September 25, 2012; Source: Aspen Times

We are all used to the news reports of nonprofit executive salaries that are very high and sometimes way out of proportion with the budget size of the organization. This particular article, however, is less common because it looks at some nonprofit executive salaries that have been cut during recessionary times. This is the case for the execs at Jazz Aspen-Snowmass (JAS) and the Aspen Music Festival and School, where the execs remain in place but have taken cuts. In the case of JAS, the organization lost a major sponsor in 2008. They were unable to make up for that gap and also had other losses, running an operating deficit of more than $850,000 in 2010. This required serious cuts to overhead and Jim Horowitz, the president of the organization, took close to a 33 percent pay reduction with his earnings falling from $225,000 to $154,688. He probably also took on additional work since two other highly placed executive staff were let go.

The other example is a bit more questionable as a self-sacrificing role model. Alan Fletcher of the Music Festival had his pay drop by a more modest (approximately) $35,000; that’s in the context of a $430,341 compensation package in 2010. Fletcher has a rocky history with the organization in that in 2009, the executive committee fired him—only to have the full board reinstate him a few weeks later. He is said to have bravely refused to have the $35,000 reinstated to his salary even when the organization restored others in 2011. Of course, that was the same year that the Music Festival reportedly invested a cool quarter million from its endowment fund of more than $50 million in renovating a Mountain Valley residence that Fletcher lives in, so he likely didn’t have to turn the heat down to save pennies. Meanwhile, after Fletcher came on in 2006, grants and contributions to the organization dropped from $9,284,163 in 2007 to $5,224,683 in 2010. That is a drop of more than 40 percent, if anyone is counting, though we realize the recession intervened and grants and contributions can vary widely from year to year in an organization with very well heeled donors.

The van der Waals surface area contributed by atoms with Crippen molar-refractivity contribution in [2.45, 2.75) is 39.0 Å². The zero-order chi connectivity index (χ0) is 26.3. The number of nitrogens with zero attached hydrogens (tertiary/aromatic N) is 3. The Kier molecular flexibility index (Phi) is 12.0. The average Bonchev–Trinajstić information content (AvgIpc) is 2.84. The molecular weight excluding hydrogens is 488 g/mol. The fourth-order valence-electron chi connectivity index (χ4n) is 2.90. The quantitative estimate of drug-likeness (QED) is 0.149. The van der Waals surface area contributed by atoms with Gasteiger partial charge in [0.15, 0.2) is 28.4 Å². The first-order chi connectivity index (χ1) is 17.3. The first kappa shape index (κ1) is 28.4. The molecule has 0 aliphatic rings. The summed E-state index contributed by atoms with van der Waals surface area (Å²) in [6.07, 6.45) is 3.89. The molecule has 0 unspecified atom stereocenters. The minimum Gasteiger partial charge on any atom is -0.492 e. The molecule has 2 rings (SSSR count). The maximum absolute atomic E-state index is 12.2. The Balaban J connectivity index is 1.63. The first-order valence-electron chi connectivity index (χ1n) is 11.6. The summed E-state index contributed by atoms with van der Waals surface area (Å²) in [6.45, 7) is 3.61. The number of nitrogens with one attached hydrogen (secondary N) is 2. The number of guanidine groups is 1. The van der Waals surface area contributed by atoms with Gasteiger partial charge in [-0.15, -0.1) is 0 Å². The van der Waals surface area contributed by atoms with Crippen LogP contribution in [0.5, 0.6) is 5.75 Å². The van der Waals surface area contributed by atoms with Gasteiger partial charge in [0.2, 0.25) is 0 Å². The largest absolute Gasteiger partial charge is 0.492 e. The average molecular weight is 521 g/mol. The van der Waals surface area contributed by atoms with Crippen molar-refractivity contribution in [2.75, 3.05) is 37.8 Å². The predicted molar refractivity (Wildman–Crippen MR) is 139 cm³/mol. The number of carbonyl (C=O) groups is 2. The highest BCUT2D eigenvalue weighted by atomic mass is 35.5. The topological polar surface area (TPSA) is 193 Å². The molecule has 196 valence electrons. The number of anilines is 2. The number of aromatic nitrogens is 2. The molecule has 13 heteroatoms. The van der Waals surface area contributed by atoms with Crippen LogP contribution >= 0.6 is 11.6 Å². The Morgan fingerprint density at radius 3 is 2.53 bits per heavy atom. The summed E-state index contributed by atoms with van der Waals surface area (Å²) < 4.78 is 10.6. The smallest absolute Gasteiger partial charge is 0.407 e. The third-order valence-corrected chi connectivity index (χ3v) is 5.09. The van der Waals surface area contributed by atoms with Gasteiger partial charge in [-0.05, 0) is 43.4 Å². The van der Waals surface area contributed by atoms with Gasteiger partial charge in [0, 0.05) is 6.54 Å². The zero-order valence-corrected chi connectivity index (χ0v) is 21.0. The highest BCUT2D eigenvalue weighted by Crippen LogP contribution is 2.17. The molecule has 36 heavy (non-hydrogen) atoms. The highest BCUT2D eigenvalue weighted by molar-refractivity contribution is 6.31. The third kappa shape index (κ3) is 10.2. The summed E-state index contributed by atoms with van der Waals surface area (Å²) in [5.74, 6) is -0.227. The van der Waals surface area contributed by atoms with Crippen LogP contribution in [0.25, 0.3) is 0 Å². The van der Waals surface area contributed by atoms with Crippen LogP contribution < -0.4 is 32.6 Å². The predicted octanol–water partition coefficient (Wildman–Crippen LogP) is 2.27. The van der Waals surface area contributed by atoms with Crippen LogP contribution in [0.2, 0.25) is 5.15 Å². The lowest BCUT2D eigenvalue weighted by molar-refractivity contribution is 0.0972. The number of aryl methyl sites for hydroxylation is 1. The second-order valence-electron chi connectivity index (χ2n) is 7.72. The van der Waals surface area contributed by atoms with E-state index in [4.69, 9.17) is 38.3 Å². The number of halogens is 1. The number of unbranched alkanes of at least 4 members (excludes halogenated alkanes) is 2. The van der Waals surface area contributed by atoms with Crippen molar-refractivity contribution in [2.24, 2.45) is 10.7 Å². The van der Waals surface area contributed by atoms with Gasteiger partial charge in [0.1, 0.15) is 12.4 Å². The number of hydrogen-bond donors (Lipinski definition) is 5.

At JAS, where the director is making $154,000, the budget was $6,480,057 in 2010. Just saying. Both organizations say they did compensation studies on which the salaries were based. Charity Navigator gave JAS two stars against the Music Festival’s three stars.


Meanwhile, in the first installment in this two-part series, the Aspen Times reported on four other execs at Pitkin County-based nonprofits because their compensation packages increased by six figures since the mid-2000s.

NPQ knows that there are plenty of other stories among nonprofits about salaries being adjusted downward during the recession. We’d love to hear about them and what went into making the decision. What was the organizational or other context? Write it in the comments section below or suggest a short piece to be published as one of our “Voices from the Field” columns. –Ruth McCambridge